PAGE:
What Long-Term Care Costs
The cost of long-term care depends on where you live and the kind of care you receive. There are generally three kinds of long-term care: nursing home care, assisted living facility care, and in-home care. Nursing home care is the most intensive kind of care, and usually costs the most. Assisted living facility care is for people who do not need nursing home care, but who are unable to remain in their own homes. Home health care is the least expensive kind of care, and is generally for those who can still function well on their own, as long as they have some assistance from a home care worker.
Nursing Home Care
You might want to consider using your savings to cover the cost of your long-term care needs. Unfortunately, even the most well laid out plan is subject to unexpected challenges. In 2011, the national average cost of a semi-private room in a nursing home was $86,040 annually, according to 55pl.us. With an average stay of 2.4 years, that’s more than $206,496 per average stay.
Major metropolitan areas can be expensive for nursing home costs. An average nursing home in the New York City metropolitan area costs are between $96, 180 to $112, 356 annually; Washington, D.C. costs $108, 000; Hawaii costs $116, 760; the Massachusetts area costs $117, 480; New Jersey costs $106, 440; and the Pennsylvania area costs $91,680.
WAEPA says that the cost of nursing home care will likely rise dramatically over the next thirty years, reaching $275,000 per year.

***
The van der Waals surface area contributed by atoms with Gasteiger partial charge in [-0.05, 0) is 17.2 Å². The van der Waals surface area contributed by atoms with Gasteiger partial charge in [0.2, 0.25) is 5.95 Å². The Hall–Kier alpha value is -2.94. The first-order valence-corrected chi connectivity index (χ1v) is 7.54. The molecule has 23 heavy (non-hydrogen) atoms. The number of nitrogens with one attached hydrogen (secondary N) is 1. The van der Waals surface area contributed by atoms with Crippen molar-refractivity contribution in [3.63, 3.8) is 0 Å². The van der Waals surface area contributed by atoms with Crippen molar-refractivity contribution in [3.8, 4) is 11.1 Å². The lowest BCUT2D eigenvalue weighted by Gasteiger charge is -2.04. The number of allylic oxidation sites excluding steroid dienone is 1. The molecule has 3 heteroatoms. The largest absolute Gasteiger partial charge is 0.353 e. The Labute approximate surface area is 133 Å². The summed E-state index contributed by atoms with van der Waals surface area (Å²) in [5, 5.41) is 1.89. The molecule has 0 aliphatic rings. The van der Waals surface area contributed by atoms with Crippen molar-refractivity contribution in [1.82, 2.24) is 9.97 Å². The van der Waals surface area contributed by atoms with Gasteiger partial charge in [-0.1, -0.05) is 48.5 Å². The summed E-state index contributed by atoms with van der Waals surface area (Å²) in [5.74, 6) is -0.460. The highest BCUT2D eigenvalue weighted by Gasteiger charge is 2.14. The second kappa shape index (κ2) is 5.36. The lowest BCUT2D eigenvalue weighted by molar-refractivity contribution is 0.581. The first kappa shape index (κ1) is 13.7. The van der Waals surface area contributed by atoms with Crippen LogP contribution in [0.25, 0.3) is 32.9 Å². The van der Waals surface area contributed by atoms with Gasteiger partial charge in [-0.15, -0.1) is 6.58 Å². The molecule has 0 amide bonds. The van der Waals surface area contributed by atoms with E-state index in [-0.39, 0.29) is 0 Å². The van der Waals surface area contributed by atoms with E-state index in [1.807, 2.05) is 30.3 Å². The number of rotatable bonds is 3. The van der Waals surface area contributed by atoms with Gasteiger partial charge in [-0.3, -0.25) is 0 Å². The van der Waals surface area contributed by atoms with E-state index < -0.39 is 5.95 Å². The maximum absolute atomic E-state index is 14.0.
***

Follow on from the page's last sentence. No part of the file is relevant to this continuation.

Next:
Assisted Living Facilities
Assisted living facilities (which can also be called Assisted Care Communities or Domiciliary Care are a fairly new form of residential care intended for people who do not require skilled nursing care, but who cannot live on their own safely because they need assistance with their daily activities, such as bathing, dressing, or taking their medications. These types of facilities often bridge the gap between living at home and moving to a nursing home.
Assisted living facilities cover a wide range of possibilities, from group homes in which residents share rooms to luxurious private apartments. While services vary widely, a typical package may include a 24-hour on-call staff to help residents with bathing, toileting, dressing, and so forth; a call button in each unit for emergencies; help with managing medications; laundry and housekeeping services; meal service in a dining hall; and recreational and social activities. Residents who develop health conditions that require closer monitoring may need to move from an assisted living facility to a nursing home.
The cost for assisted living facilities typically runs from approximately $2,000 to $5,000 or more per month. The cost of a facility will depend on its geographic location, the housing environment, and the extent of services provided. Some assisted living facilities offer Alzheimers care, but others do not.
Home care is another option for those who are unable to live at home completely independently. Home care can be an attractive option for those people who are able to function relatively well on their own, but who may need visits several times each week from a home care nurse, nurses aide, or home worker who can help with chores and other needs. People who require lengthy, daily visits may find it more cost-effective to move to an assisted living facility.
The average annual cost for at-home Long-Term care is currently approximately $20,000. Depending on the number of visits you need and your geographic location, that cost can be substantially higher.